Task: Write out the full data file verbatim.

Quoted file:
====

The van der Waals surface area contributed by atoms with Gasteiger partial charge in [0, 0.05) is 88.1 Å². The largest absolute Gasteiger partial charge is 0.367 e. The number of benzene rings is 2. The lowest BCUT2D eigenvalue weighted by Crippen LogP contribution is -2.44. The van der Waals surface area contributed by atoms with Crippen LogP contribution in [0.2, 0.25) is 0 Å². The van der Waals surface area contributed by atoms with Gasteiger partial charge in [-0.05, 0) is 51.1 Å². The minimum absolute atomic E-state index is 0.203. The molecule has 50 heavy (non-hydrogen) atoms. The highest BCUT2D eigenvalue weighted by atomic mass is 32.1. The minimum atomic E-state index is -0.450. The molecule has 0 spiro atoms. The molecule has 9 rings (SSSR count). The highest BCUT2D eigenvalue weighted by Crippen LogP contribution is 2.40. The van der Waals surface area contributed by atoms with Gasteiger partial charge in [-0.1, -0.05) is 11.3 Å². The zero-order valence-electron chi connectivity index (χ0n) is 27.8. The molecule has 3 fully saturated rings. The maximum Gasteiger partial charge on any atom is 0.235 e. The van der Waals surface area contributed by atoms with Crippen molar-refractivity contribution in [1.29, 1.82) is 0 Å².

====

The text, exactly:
The van der Waals surface area contributed by atoms with Gasteiger partial charge in [0, 0.05) is 88.1 Å². The largest absolute Gasteiger partial charge is 0.367 e. The number of benzene rings is 2. The lowest BCUT2D eigenvalue weighted by Crippen LogP contribution is -2.44. The van der Waals surface area contributed by atoms with Crippen LogP contribution in [0.2, 0.25) is 0 Å². The van der Waals surface area contributed by atoms with Gasteiger partial charge in [-0.05, 0) is 51.1 Å². The minimum absolute atomic E-state index is 0.203. The molecule has 50 heavy (non-hydrogen) atoms. The highest BCUT2D eigenvalue weighted by atomic mass is 32.1. The minimum atomic E-state index is -0.450. The molecule has 0 spiro atoms. The molecule has 9 rings (SSSR count). The highest BCUT2D eigenvalue weighted by Crippen LogP contribution is 2.40. The van der Waals surface area contributed by atoms with Gasteiger partial charge in [-0.1, -0.05) is 11.3 Å². The zero-order valence-electron chi connectivity index (χ0n) is 27.8. The molecule has 3 fully saturated rings. The maximum Gasteiger partial charge on any atom is 0.235 e. The van der Waals surface area contributed by atoms with Crippen molar-refractivity contribution in [1.29, 1.82) is 0 Å².